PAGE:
Attention, working memory, and media multitasking

Jacob T. Fisher, Justin Robert Keene

Research output: Chapter in Book/Report/Conference proceedingChapterpeer-review

1 Scopus citations


Media multitasking is a near-ubiquitous behavior in the modern world. Media multitasking has been associated with deficits in cognitive processing, but inconsistent and conflicting findings in this area point to the need for theoretical and operational clarity. This chapter outlines a neurophysiological approach to media multitasking research. First, it highlights brain networks that enable focused attention, distraction, and task switching. Second, it discusses how unique characteristics of digital media facilitate certain patterns of multitasking. Finally, three neurophysiological dimensions of media multitasking are outlined, providing a baseline for considering the relationship between multitasking behavior and potentially suboptimal cognitive outcomes.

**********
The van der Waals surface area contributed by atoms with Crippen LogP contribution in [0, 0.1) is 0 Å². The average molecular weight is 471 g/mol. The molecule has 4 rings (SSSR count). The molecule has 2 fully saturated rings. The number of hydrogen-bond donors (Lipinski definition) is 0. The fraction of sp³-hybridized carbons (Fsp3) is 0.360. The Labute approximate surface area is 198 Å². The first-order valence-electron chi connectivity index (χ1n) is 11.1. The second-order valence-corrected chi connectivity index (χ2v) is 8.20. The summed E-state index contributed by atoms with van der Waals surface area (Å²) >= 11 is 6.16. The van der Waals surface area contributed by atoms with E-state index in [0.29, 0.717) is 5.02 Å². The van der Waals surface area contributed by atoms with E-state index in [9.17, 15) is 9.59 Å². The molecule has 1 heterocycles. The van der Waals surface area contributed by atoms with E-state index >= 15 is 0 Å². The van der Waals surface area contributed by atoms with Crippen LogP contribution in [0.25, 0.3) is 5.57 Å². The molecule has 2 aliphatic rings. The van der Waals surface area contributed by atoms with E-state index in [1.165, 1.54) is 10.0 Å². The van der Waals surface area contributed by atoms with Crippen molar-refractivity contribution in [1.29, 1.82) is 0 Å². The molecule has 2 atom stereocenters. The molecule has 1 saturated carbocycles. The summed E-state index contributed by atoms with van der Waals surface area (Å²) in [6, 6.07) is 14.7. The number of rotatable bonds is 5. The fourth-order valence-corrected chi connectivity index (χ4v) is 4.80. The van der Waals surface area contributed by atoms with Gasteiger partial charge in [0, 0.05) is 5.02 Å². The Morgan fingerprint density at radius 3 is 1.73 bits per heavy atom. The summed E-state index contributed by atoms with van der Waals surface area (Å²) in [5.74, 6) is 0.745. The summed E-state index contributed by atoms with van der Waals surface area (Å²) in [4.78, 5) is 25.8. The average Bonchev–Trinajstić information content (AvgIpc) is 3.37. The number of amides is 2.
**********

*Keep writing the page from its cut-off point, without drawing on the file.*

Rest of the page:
Original languageEnglish
Title of host publicationThe Handbook of Communication Science and Biology
PublisherTaylor and Francis
Number of pages20
ISBN (Electronic)9781351235570
ISBN (Print)9780815376712
StatePublished - Jan 1 2020


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